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Dressler's syndrome
Classification and external resources
ICD-10 I24.1
ICD-9 411.0
DiseasesDB 3947

Dressler's syndrome is a secondary form of pericarditis that occurs in the setting of injury to the heart or the pericardium (the outer lining of the heart).

Dressler's syndrome is also known as postmyocardial infarction syndrome[1] and postcardiotomy pericarditis.

It was first characterized by William Dressler in 1956.[2][3][4]

It should not be confused with the Dressler's syndrome of haemoglobinuria named for Lucas Dressler, who characterized it in 1854.[5][6]



The syndrome consists of a persistent low-grade fever, chest pain (usually pleuritic in nature), a pericardial friction rub, and /or a pericardial effusion. The symptoms tend to occur after a few weeks or even months after infarction and tend to subside in a few days. An elevated ESR is an objective laboratory finding.


It is believed to result from an autoimmune inflammatory reaction to myocardial neo-antigens.

Dressler's syndrome is associated with myocardial infarction (heart attack), and with heart surgery.

Differential diagnosis

In the setting of myocardial infarction, Dressler's syndrome occurs in about 7% of cases,[7] and typically occurs 1 to 4 weeks after the myocardial infarction occurred, but may occur up to two years after the infract. This differentiates Dressler's syndrome from the much more common post myocardial infarction pericarditis that occurs in 17 to 25% of cases of acute myocardial infarction and occurs between days 2 and 4 after the infarction. Dressler's syndrome also needs to be differentiated from pulmonary embolism, another identifiable cause of pleuritic (and non-pleuritic) chest pain in people who have been hospitalized and/or undergone surgical procedures within the preceding weeks.


Dressler's syndrome is typically treated with NSAIDs such as aspirin or with corticosteroids.[8]

However coriticosteroids are reserved for rare cases and it is seldom required. It is largely a self limiting disease very rarely leads to pericardial tamponade.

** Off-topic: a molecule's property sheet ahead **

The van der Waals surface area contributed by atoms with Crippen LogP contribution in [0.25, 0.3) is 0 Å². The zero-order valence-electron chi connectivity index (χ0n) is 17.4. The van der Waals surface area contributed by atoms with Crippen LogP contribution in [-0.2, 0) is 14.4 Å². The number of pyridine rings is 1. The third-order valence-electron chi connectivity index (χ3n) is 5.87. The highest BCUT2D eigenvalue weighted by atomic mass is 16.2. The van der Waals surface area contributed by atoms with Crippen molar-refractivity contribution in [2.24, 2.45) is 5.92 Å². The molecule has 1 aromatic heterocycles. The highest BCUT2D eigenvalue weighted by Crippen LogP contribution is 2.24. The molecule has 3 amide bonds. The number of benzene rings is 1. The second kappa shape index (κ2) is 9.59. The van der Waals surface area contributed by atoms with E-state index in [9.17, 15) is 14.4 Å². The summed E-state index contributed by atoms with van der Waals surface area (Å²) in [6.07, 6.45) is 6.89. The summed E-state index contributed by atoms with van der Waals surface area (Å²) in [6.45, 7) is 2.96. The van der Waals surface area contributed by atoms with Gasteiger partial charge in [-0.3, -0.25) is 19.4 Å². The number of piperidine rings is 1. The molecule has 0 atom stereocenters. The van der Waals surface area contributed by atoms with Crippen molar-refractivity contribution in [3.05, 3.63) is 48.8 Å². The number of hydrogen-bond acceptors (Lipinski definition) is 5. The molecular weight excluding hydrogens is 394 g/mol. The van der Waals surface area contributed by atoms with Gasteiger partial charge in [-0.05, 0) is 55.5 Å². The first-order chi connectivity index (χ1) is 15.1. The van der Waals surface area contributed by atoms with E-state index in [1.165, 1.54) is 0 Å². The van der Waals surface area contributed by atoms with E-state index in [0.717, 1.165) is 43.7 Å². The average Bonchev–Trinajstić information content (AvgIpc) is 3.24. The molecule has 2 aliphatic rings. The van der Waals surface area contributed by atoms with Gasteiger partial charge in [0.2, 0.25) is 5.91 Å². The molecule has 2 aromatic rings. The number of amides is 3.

1. ^ Hutchcroft BJ (July 1972). "Dressler's syndrome". Br Med J 3 (5817): 49. doi:10.1136/bmj.3.5817.49-a. PMID 5039567.  
  2. ^ Bendjelid K, Pugin J (November 2004). "Is Dressler syndrome dead?". Chest 126 (5): 1680–2. doi:10.1378/chest.126.5.1680. PMID 15539743.  
  3. ^ Streifler J, Pitlik S, Dux S, et al. (April 1984). "Dressler's syndrome after right ventricular infarction". Postgrad Med J 60 (702): 298–300. doi:10.1136/pgmj.60.702.298. PMID 6728756.  
  4. ^ Dressler W (January 1959). "The post-myocardial-infarction syndrome: a report on forty-four cases". AMA Arch Intern Med 103 (1): 28–42. PMID 13605300.  
  5. ^ synd/3982 at Who Named It?
  6. ^ L. A. Dressler. Ein Fall von intermittirender Albuminurie und Chromaturie. Archiv für pathologische Anatomie und Physiologie und für klinische Medicin, 1854, 6: 264-266.
  7. ^ Krainin F, Flessas A, Spodick D (1984). "Infarction-associated pericarditis. Rarity of diagnostic electrocardiogram". N Engl J Med 311 (19): 1211–4. PMID 6493274.  
  8. ^ Gregoratos G (1990). "Pericardial involvement in acute myocardial infarction". Cardiol Clin 8 (4): 601–8. PMID 2249214.  

External links



Up to date as of January 15, 2010

Definition from Wiktionary, a free dictionary



Dressler's syndrome

Dressler's syndromes

Dressler's syndrome (plural Dressler's syndromes)

  1. a form of pericarditis that occurs in relation to damage to he myocardium or pericardium


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